Mount Pinatubo’s eruption proved to be the second largest volcanic eruption of the 20th century, devastating communities and shrouding the Philippines in darkness for several days.-A survivor
I thought I’d climbed to the top of my first June 1991. I was a young Marine stationed in the Philippines, where I was ushered to a front-row seat to the adventure I craved. While enduring the fatigue of jungle patrol, I’d befriended a local selling machetes, “Marine, I know where a cave is,” he went on to disclose to me the suspected whereabouts of a treasure trove rumored to be near the top of the now-infamous Mount Pinatubo.
A treasure hunt roused my soul. There is much history about this legendary Golden Lily Treasure and intrigue behind the origin of the secret caves—Imperial Japanese soldiers had buried billions of dollars of loot inside. I soon took a jarring jeepney ride with my new friend, to board a slow-sinking banca boat that ferried us back to the boonies, where we footslogged toward Pinatubo’s Vesuvius splendor. The bewitched machete led me to the symbols carved in boulders and around booby traps. Two hands and one foot, or one hand and two feet. I made my way to the sealed cave near the peak. I savored the perfume of my soul… that undeniable fragrance of my hopes and dreams. The more significant problem was staying alive to claim it. But, in the end, it didn’t matter. A couple of days later, I was back on filthy jungle patrol. I could still taste the unmistakable fragrance of treasure that seeped into my nose and caked to the back of my tongue, as I watched Pinatubo’s cataclysmic eruption blow 500 feet of its summit, twenty-two miles into the wild blue yonder.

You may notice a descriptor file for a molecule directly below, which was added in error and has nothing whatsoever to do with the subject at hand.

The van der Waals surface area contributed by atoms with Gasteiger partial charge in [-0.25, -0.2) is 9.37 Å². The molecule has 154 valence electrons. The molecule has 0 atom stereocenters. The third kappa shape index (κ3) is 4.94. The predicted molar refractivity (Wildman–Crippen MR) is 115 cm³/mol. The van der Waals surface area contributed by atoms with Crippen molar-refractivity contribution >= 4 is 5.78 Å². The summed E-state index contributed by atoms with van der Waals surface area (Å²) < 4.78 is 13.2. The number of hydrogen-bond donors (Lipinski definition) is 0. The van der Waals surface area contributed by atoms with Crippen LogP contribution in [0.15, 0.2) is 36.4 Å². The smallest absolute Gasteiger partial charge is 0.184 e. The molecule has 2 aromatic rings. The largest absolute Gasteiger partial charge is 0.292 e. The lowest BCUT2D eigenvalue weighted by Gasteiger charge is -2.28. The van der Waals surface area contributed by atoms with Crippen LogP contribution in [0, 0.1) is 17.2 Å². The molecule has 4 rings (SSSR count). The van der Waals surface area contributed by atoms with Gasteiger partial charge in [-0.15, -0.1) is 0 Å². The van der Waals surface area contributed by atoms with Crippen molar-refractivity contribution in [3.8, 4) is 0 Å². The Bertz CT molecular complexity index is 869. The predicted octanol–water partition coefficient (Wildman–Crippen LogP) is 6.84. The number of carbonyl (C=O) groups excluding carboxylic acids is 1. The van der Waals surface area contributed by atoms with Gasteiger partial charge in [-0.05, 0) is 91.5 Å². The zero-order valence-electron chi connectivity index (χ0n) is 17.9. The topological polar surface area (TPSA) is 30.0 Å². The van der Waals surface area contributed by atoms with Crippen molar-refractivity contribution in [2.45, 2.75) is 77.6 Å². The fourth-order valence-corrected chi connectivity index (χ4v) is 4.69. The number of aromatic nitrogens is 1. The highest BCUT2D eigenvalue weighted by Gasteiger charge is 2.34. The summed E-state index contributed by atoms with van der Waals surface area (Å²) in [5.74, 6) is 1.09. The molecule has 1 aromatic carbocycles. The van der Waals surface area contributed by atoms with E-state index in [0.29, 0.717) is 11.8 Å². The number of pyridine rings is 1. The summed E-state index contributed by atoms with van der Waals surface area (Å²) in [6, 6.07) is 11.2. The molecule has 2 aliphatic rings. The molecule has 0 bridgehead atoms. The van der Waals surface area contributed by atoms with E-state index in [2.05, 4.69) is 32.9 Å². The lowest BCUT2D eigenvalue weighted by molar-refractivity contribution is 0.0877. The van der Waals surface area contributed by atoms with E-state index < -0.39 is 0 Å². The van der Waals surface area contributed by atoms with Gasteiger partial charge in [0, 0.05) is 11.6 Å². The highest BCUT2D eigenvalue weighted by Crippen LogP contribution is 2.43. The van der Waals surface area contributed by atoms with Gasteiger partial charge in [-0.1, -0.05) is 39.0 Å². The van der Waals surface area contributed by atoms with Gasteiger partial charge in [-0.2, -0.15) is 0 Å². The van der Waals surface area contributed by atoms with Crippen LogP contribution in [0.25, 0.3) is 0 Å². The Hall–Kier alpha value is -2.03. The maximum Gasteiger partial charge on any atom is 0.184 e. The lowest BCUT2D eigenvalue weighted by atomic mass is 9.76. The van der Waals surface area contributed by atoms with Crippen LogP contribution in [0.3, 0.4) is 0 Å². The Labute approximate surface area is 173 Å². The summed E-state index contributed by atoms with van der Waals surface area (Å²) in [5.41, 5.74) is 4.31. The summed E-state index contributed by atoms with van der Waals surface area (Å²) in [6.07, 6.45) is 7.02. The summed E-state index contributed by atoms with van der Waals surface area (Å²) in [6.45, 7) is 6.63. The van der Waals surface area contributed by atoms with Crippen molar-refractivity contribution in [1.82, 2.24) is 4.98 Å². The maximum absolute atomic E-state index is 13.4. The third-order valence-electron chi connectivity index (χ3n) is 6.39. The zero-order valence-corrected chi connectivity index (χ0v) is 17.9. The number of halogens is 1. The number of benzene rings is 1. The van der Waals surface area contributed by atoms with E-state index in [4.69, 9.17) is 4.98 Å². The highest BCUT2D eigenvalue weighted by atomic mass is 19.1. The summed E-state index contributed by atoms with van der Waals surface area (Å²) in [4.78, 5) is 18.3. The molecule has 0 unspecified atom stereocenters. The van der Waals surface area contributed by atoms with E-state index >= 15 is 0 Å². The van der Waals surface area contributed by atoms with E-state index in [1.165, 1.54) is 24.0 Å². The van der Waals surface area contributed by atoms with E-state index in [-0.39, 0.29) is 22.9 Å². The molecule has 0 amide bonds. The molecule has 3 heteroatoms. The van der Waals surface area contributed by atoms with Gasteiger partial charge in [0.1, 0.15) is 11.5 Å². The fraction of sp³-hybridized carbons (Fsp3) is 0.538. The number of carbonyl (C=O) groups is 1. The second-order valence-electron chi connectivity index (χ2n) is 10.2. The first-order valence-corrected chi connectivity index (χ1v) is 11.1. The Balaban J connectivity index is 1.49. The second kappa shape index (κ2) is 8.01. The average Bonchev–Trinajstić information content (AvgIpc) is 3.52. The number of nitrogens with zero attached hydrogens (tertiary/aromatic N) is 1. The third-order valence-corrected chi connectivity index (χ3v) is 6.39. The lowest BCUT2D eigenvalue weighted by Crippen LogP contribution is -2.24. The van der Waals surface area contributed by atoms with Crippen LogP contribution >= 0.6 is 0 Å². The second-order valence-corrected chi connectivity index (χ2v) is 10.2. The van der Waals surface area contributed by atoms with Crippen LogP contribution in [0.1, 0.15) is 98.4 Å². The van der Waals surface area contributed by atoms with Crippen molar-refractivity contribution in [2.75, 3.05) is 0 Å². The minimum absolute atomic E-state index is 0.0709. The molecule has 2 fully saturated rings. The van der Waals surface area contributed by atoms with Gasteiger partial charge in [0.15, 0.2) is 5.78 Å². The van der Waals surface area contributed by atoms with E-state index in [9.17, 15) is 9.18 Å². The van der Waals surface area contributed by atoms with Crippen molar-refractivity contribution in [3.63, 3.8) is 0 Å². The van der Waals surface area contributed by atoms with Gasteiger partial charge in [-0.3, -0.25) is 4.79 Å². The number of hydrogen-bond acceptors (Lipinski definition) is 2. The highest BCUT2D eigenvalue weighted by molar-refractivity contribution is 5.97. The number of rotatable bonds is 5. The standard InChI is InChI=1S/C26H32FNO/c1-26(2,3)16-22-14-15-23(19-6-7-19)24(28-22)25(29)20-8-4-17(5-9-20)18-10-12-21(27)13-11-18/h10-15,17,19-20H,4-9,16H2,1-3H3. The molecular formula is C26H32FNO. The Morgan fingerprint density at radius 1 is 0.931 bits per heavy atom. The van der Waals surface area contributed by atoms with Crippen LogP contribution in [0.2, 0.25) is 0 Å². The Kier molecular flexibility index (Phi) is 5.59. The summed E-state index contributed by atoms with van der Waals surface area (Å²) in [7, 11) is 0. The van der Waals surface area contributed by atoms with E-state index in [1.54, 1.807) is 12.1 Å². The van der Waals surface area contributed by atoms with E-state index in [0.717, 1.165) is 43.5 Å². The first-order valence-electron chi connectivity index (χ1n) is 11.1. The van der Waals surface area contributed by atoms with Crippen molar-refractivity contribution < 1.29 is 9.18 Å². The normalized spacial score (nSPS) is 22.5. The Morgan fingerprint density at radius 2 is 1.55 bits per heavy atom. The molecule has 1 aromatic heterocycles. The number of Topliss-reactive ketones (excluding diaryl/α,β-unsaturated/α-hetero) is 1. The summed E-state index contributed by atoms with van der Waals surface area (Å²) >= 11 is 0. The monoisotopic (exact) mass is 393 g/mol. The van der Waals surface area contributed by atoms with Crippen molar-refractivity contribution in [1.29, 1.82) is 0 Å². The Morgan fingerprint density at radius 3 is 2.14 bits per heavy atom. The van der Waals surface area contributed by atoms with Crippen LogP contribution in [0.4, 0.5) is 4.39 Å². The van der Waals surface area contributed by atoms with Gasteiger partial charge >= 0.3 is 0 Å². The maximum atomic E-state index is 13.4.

I survived Pinatubo, and I would have considered that apocalypse to be my life’s first mountain. My two hands and one foot, or one hand and two feet fell like sand through an hourglass. Then, I became a cop.
My second First Mountain
A police officer lives a lifetime in a shift. All the danger, trauma, death, violence, despair coupled with the reward of saving lives can happen in one tour of duty. Such condensed experiences taxes officers both emotionally and physically. I thought I was a Superman and found that I was not immune from slipping on my climb. I was fortunate at forty to have discovered yoga following a back injury, and at fifty I discovered the priceless benefits of daily meditation. Both practices helped me maintain balance as I continued to climb my rugged first mountain. On June 1, 2020, the day of my retirement, thousands of angry people descended upon the town that I sacrificed so much to protect. A place where I watched friends give their lives, hearts, and limbs. I stood like Pliny pondering Pompeii as the mob looted and burned my hollowed ground. I witnessed a death of a city.